Upon his demise, as one revisits the memories associated with Hakim Ali Zardari, and when one moves beyond his most obvious link to the masses, Bambino Cinema comes to mind. He is now gone, but how is the cinema he once owned faring?
Starting from the 1960s, for about two decades Bambino Cinema was the hub of mass entertainment during the golden days of Pakistani cinema. The first Pakistani cinema to be equipped with a 70mm screen, there were always throngs of cinema-goers at the premises. Unfortunately, undone by competition from other cinemas that are technologically more advanced, Bambino Cinema is about to close down in a couple of months.
“Frankly speaking, I surrender as a cinema owner. Cinema is no longer a feasible business, at least in the niche that Bambino had. Another added factor is that Saddar is no longer the centre of the city,” Sheikh Adeel Imtiaz, the owner of Bambino Cinema told The Express Tribune.
Once upon a time, Bambino Cinema was not just a cinema. It was a building with a lot of presence, and its billboards were the highlight of Sir Aga Khan III Road, grabbing everyone’s attention while they waited for the traffic signals to turn green.
“My target audience doesn’t have the necessary buying power anymore. Nothing seems to work due to Bambino’s location; despite the fact that I revamped the entire cinema, including the seating and flooring, people just don’t show up,” said Imtiaz, while elaborating on his sudden plan to shut down.
Imtiaz, who is running an old Punjabi film, Ziddi Badmash, on his screen these days, revealed even bigger reasons to shut down the cinema.
“For the past two years, the distributors are only giving Indian films to the cinemas on main MA Jinnah Road due to the lack of copies. Although I did screen Dabangg and Golmaal, I had to go out of the way and talk to the distributor and only then did he bless me with one film, but this cannot be done regularly,” said Imtiaz.
Imtiaz further said that last year only 12 Pakistani films were made, while 33 Indian films were released in the country. Thus, it is impossible to run a cinema with only Pakistani films, and he felt this was the time to make the right choice.
A big supporter of bringing Indian films to Pakistan, Imtiaz even tried screening the Salman Khan super hit Wanted again, but the first show generated the dismally low business of Rs300.
“Earlier, the busiest show slot was 9-12 pm, a time that suited families who wanted to come together to the movies. Today, however, the busiest slot is 3-6 pm, when men who have nothing to do or are just done with work show up, and that was never the audience of Bambino cinema,” said Imtiaz.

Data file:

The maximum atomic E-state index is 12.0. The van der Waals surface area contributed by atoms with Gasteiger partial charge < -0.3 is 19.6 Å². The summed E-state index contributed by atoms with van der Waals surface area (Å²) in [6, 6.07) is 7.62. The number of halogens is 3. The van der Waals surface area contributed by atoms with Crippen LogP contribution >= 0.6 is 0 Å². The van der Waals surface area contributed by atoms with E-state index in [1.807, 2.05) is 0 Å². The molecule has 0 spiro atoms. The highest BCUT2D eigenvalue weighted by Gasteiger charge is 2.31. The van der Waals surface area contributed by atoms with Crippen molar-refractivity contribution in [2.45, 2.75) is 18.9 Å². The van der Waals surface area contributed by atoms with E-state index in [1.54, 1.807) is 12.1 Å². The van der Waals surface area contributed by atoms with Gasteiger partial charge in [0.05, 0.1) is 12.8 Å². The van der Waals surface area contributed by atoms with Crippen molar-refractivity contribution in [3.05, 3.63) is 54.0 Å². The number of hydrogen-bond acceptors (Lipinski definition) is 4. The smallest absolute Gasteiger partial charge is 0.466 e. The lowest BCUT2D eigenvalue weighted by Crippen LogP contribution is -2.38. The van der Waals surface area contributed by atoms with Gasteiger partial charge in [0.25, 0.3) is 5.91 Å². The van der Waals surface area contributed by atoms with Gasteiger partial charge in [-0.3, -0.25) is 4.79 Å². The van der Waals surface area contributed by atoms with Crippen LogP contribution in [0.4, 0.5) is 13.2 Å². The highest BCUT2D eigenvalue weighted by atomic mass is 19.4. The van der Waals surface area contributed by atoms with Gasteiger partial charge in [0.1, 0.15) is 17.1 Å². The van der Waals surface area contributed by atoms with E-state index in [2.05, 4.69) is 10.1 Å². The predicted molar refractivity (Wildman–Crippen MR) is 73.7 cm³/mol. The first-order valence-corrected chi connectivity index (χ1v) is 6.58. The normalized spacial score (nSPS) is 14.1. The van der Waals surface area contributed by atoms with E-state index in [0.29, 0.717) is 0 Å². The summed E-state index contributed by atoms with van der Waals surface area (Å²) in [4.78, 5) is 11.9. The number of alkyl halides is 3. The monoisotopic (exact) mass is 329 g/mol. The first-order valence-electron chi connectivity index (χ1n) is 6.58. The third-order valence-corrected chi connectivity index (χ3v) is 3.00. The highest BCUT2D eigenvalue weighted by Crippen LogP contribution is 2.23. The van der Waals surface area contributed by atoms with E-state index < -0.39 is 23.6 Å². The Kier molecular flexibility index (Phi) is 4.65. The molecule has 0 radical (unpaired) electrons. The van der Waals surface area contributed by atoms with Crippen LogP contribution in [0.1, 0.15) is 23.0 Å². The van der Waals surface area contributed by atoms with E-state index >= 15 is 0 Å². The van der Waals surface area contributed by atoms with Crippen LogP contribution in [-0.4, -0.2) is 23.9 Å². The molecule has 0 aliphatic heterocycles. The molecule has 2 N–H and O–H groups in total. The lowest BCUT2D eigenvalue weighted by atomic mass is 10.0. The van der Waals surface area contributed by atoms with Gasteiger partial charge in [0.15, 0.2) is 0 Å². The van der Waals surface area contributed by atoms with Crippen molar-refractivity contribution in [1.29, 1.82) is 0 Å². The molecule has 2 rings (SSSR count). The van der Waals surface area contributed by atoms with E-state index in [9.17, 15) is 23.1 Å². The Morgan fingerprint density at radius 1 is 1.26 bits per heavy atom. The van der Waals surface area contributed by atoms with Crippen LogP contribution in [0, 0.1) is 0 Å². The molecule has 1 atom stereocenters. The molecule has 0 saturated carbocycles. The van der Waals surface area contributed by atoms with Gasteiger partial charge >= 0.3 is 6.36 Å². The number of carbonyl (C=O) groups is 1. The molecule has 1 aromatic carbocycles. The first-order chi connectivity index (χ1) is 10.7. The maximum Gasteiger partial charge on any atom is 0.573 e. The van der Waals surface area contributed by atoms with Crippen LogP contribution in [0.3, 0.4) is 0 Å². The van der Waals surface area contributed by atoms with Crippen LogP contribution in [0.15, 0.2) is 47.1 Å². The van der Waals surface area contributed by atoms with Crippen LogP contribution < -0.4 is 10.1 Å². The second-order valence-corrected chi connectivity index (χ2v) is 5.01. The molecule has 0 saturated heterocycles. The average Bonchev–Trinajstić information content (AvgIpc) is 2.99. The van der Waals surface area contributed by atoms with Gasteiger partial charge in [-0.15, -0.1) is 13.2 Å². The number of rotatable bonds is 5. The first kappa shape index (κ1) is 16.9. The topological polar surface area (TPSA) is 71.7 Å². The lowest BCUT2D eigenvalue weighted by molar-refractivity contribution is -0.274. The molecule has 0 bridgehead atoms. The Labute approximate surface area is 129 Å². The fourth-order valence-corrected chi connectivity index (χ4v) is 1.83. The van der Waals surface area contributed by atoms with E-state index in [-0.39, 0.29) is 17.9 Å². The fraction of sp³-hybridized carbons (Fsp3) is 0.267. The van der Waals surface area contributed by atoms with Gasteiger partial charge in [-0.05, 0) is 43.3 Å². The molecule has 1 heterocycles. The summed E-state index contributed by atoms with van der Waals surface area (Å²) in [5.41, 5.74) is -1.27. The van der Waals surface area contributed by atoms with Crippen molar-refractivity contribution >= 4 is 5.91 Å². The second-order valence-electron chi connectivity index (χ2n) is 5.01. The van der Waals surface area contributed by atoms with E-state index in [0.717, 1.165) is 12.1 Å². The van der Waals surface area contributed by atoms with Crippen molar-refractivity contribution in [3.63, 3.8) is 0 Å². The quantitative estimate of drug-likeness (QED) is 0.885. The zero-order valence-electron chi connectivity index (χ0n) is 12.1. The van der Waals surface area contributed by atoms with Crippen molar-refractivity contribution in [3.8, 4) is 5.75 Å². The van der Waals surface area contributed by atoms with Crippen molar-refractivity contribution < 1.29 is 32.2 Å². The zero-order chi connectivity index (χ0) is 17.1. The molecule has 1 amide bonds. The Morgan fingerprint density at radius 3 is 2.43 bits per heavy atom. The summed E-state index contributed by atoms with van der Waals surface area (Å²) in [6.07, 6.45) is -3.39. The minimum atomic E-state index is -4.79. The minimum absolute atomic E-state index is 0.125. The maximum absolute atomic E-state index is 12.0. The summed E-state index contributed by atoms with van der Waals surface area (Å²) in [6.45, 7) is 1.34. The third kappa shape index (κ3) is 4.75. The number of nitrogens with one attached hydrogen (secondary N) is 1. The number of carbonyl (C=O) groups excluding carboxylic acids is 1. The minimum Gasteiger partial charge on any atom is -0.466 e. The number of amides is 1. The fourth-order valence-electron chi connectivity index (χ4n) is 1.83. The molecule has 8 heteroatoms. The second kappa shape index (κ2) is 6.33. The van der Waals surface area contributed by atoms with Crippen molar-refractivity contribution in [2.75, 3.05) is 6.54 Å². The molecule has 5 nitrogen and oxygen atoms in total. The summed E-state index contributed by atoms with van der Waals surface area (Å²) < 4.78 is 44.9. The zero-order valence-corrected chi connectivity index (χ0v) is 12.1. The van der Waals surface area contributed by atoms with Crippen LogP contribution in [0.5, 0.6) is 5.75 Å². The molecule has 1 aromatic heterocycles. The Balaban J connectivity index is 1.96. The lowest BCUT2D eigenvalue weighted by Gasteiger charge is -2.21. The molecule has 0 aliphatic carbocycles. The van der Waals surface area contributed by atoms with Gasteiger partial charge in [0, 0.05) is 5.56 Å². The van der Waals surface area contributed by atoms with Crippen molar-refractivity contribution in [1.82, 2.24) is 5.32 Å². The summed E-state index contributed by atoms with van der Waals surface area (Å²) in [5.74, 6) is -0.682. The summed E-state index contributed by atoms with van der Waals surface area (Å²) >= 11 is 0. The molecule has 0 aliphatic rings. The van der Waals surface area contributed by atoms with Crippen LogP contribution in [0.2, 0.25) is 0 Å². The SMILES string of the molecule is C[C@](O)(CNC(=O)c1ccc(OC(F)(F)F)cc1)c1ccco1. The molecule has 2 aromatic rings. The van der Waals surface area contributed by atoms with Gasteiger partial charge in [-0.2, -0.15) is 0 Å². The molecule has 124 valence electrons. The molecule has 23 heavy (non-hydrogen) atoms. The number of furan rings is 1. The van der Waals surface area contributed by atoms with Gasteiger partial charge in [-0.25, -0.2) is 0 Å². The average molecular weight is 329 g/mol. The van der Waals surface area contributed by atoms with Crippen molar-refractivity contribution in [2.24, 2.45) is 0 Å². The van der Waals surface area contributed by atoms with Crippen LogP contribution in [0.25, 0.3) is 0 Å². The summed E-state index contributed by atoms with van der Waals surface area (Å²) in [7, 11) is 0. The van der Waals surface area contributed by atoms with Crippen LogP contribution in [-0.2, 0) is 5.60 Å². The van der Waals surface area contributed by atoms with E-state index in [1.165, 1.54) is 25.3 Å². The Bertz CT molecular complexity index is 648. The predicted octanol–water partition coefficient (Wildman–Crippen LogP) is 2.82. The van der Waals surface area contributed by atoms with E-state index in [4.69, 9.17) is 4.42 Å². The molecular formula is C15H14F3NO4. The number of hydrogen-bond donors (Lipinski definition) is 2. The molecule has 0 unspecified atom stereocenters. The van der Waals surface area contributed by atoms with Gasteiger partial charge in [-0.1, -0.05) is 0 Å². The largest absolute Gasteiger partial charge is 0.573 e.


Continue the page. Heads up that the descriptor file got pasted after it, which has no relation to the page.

The cinema that screened epics like Lawrence of Arabia and Indiana Jones, and whose audience included dignitaries like General Ayub Khan, will be converted into a mall after it closes down.
Ghulam Mohammad Baloch, who started off selling tea at Bambino cinema, and is now a lineman at Nishat cinema, recalls the golden days of Bambino Cinema.
“Bambino Cinema was the first cinema with double balcony seating, and the way people used to gather outside Bambino was very pleasing for me,” Baloch told The Express Tribune.
“When I used to work at Bambino, Hakim Ali Zardari, who was my boss back then, used to live on the sixth floor of Bambino Chambers. I was part and parcel of their family, and the queues around Bambino were cause of a sigh of relief for all of them.
“In the golden days of Bambino Cinema, Asif Ali Zardari was in Cadet College, Petaro. Later, he used to study at some college in Soldier Bazaar, and often used to come to the cinema with his friends. But after he married Benazir Bhutto, the protocol he got was very elaborate and the family was not easily accessible,” said Baloch, who never saw the Zardari family there again.
After Rio and Rex cinema, to name a few, the conversion of Bambino Cinema into a shopping mall will be another great loss to Karachi. However, with consumer needs so well defined, and technology improving constantly, the bigger question is how the other cinema halls will cope: Will they adapt or face the same fate?
Published in The Express Tribune, May 27th, 2011.